Bill Gates Launches ‘Mosquito Wars’ Campaign

Bill & Melinda Gates

Bill and Melinda Gates

The world’s richest man has raised the stakes in his decade-long fight to eradicate malaria.

Ten years ago, Bill and Melinda Gates called for the complete eradication of malaria, a disease that as recently as 2000, killed 870,000 people in a single year. The billionaire philanthropists announced that their goal was to kill the disease within Bill’s lifetime (Gates is now a sprightly 61). The goal was met with scepticism by many, says Gates in a note on his blog, GatesNotes.

He is somewhat disappointed that more progress has not been made. “In 2007, I thought we’d have a long-lasting malaria vaccine by now. The World Health Organization plans to begin pilot demonstration projects of a first-generation malaria vaccine in sub-Saharan Africa next year, although without a booster dose it only protects a child for less than six months. I’m hopeful that researchers will develop a next-generation vaccine that offers much longer protection within the next 10 years, but a decade ago I was overly optimistic about where we’d be today.”

Nevertheless, the world has made massive progress in fighting the disease, with numbers of deaths reduced by 50 percent since 2000, to 429,000 last year. “I don’t throw the word ‘miracle’ around lightly,” says Gates, “but that number is nothing short of miraculous.”

The billionaire gives credit to an unprecedented scale-up in global commitment and cooperation — malaria funding rose by 1,000 percent from 2000 to 2015. This money fuelled a number of scientific breakthroughs, which could then be delivered on a large scale in Africa and Southeast Asia, where the disease is most prevalent.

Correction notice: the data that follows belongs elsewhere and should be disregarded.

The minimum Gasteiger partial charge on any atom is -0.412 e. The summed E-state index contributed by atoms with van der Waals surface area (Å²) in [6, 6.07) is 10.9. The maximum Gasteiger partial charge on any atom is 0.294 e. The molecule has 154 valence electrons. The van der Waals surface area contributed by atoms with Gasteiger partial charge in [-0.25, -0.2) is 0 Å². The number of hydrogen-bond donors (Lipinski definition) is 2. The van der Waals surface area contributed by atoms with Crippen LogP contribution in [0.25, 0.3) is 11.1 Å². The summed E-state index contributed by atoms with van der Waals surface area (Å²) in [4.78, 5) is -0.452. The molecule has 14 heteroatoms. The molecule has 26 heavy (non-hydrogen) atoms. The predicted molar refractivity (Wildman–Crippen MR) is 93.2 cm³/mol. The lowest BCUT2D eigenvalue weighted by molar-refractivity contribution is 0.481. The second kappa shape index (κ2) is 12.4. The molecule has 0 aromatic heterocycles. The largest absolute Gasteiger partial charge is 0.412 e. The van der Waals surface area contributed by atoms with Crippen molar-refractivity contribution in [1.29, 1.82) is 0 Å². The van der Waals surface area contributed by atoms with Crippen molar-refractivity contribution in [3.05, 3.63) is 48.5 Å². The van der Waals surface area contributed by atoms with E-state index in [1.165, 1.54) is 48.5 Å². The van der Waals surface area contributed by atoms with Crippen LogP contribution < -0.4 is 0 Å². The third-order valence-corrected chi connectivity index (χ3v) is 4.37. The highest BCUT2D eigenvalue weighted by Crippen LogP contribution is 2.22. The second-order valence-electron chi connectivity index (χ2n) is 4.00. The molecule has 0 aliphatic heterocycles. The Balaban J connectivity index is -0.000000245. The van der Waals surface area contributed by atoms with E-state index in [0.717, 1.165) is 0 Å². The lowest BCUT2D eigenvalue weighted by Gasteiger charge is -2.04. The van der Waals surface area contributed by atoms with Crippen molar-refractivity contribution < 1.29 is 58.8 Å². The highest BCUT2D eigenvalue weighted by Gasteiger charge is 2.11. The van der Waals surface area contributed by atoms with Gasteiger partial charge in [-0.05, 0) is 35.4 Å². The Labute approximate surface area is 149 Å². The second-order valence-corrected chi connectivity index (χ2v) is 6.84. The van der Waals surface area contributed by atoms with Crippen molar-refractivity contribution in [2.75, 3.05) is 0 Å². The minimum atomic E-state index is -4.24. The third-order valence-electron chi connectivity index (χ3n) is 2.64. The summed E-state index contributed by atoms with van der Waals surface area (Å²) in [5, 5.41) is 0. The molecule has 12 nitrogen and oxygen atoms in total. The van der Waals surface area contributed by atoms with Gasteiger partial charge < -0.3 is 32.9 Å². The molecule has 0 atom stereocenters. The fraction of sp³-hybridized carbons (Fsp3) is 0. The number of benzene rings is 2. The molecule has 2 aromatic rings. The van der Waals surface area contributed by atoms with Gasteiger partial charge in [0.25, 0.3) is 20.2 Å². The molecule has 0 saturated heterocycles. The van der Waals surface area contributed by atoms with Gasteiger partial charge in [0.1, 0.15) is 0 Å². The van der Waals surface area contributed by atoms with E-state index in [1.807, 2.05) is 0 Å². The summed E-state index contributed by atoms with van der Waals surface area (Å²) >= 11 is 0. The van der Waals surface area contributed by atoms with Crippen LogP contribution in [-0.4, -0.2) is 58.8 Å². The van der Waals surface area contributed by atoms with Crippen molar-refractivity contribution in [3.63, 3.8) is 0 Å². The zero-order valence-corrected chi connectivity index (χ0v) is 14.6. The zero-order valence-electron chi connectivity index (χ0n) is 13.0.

But there’s more work to be done. To kick start the road to achieving his goal he has launched a campaign focused helping families in Mozambique: The Gates Notes Bed Giveaway.

“I’ve partnered with World Vision to give away 100,000 bed nets,” he says. “These nets protect families from mosquitoes that carry deadly diseases, including malaria. Each one is treated with a special insecticide solution that kills mosquitoes but is safe for humans to touch. Insecticide-treated bed nets have played an enormous role in the fight to end malaria, and I’m excited about the difference they’ll make for the families who receive them.”

All you have to do is click this link and answer one question. “Then, I’ll give a bed net on your behalf to a family in Inhambane province — a region in Mozambique where malaria is common but many people still sleep without nets. Saving lives doesn’t get any easier than that.”

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